Jane Little, World’s Longest-Playing Orchestra Musician, Dies at 87

Little Credit: JD Scott

She died doing what she loved. Jane Little, the world’s longest-playing orchestra musician, passed away at the age of 87 not long after her final concert on Sunday, May 15.

Little, who served as a bassist for the Atlanta Symphony Orchestra, was playing with her fellow musicians when she collapsed during a live show and was rushed to the hospital, where she died, according to symphony spokeswoman Tammy Hawk.

Little studied bass for two years in high school and fell in love with the instrument. At 16 years old, the Georgia-born musician joined the Atlanta Symphony Youth Orchestra and then went on to play with the ASO for a whopping 71 years.

“We can truly say that Jane Little was fortunate to do what she loved until the very end of her storied life and career,” Hawk said in a statement. “The Atlanta Symphony Orchestra was truly blessed to have Jane as part of our family for the past 71 years and we all miss her passion, vitality, spirit and incredible talent.”

Little held the Guinness World Record for having the longest career with just one symphony. Her last concert was themed “Broadway’s Golden Age” and she collapsed during the group’s lively rendition of Irving Berlin’s “There’s No Business Like Show Business.”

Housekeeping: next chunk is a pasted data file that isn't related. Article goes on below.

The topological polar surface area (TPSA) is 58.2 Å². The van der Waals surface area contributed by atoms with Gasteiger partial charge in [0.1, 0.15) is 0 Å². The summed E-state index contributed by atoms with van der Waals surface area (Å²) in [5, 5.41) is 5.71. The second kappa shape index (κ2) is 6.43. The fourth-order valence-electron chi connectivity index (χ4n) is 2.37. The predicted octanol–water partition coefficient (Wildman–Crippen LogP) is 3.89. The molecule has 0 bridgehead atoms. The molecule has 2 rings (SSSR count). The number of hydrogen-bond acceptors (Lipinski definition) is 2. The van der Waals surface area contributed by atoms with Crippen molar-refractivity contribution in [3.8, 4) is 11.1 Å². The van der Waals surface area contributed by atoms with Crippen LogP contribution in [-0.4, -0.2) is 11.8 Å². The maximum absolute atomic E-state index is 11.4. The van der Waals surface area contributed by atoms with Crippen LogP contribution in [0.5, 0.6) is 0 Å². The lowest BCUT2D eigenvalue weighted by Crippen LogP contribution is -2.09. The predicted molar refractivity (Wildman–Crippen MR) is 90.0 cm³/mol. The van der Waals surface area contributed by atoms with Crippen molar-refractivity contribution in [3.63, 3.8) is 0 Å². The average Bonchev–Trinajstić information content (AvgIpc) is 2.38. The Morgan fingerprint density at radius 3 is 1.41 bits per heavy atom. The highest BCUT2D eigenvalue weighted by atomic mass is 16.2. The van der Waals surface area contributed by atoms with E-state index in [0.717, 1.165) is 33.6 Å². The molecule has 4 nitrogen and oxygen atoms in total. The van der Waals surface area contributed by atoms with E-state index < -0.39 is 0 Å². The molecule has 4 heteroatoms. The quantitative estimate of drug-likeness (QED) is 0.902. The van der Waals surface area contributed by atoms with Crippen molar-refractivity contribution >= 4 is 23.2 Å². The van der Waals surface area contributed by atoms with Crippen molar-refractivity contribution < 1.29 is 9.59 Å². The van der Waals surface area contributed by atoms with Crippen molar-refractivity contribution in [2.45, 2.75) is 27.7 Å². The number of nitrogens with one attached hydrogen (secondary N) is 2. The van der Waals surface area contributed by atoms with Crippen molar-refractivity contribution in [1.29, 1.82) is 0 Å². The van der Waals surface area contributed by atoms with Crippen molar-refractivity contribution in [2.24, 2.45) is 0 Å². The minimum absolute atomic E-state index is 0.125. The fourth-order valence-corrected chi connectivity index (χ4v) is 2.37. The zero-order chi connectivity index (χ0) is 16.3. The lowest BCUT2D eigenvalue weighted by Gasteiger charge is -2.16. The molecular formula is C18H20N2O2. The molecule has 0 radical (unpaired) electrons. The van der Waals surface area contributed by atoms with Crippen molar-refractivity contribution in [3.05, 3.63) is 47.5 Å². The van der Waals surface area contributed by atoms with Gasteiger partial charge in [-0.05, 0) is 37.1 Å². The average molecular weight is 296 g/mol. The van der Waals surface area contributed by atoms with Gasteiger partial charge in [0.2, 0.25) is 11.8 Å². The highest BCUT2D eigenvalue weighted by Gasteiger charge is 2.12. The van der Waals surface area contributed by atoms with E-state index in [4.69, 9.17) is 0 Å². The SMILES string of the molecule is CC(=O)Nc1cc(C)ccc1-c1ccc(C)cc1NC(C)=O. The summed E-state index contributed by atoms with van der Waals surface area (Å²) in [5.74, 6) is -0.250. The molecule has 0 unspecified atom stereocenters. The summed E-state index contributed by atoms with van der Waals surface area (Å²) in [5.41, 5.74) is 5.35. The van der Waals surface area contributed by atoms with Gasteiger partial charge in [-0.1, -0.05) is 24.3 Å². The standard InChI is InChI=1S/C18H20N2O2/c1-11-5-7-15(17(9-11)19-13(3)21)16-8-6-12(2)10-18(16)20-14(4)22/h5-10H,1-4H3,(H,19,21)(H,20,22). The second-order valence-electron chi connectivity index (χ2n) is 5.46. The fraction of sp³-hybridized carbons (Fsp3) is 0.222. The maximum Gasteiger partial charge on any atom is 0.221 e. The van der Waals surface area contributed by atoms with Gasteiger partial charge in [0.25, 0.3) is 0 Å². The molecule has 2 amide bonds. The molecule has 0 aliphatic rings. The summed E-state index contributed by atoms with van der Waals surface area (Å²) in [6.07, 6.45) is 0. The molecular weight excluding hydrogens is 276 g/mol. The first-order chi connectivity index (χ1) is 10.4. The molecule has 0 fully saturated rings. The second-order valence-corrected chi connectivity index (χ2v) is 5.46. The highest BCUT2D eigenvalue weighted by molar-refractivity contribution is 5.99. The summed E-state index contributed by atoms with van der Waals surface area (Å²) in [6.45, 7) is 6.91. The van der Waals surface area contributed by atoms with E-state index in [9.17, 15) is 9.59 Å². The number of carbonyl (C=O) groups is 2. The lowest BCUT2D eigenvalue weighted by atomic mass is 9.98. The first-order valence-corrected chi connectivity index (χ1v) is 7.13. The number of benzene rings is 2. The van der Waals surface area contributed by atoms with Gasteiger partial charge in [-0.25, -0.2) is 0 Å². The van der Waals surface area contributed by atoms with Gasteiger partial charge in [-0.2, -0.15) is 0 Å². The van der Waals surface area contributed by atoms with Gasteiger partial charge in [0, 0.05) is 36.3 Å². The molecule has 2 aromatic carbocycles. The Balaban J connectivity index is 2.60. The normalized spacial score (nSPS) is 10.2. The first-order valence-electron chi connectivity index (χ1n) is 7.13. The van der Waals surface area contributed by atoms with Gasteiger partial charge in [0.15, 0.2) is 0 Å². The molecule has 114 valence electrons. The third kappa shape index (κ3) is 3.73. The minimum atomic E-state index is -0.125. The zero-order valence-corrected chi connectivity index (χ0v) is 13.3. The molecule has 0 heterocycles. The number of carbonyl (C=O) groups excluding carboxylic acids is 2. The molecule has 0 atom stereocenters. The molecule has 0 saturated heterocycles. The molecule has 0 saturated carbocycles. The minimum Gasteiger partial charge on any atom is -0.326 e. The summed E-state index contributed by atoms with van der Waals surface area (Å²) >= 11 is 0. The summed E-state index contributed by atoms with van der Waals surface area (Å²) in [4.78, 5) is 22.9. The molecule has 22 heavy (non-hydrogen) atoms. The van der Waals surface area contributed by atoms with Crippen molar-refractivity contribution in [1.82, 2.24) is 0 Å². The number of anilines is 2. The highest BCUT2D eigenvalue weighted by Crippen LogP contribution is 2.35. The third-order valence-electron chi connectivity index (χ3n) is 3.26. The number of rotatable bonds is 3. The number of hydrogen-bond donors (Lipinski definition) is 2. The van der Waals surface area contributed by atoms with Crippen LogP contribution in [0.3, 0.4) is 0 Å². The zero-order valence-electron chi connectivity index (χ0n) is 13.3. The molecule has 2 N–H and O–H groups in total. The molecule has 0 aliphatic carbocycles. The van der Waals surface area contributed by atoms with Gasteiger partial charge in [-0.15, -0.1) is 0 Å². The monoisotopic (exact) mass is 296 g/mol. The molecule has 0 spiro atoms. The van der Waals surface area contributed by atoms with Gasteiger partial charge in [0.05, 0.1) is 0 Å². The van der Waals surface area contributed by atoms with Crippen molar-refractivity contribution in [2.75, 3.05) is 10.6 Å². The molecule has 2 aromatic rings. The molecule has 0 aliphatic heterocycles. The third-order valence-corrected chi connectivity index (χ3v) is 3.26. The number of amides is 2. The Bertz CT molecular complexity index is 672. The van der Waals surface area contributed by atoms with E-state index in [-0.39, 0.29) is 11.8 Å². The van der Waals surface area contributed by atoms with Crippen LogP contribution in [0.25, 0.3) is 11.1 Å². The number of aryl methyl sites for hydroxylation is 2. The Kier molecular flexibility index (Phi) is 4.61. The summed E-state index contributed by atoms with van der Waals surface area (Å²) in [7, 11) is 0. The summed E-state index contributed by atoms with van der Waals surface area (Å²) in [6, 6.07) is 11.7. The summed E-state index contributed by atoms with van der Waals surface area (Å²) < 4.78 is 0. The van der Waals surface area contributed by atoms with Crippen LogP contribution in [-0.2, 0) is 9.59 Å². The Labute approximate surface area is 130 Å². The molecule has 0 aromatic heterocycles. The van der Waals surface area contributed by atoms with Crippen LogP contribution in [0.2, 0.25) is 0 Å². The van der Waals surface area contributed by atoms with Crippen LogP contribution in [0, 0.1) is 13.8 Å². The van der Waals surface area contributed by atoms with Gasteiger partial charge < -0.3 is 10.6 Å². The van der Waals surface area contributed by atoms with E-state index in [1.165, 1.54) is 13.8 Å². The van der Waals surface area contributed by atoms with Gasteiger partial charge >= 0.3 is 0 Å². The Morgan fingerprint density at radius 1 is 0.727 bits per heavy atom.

In addition to her tenure with the ASO, Little also was principal bass with the Theater of the Stars Orchestra for 15 years. She also played with several ballet and opera companies including the American Ballet Theatre, Covent Garden Ballet, and Boris Goldovsky Opera Theatre. In July 1996, she took her talent to the Olympics and played in the opening and closing ceremonies at the prestigious sporting event, which was held in Atlanta that year.

Little was married to the ASO’s late principal flautist, Warren Little, who died in 2002. She never had any children. 

Want stories like these delivered straight to your inbox? Sign up now for the Us Weekly newsletter!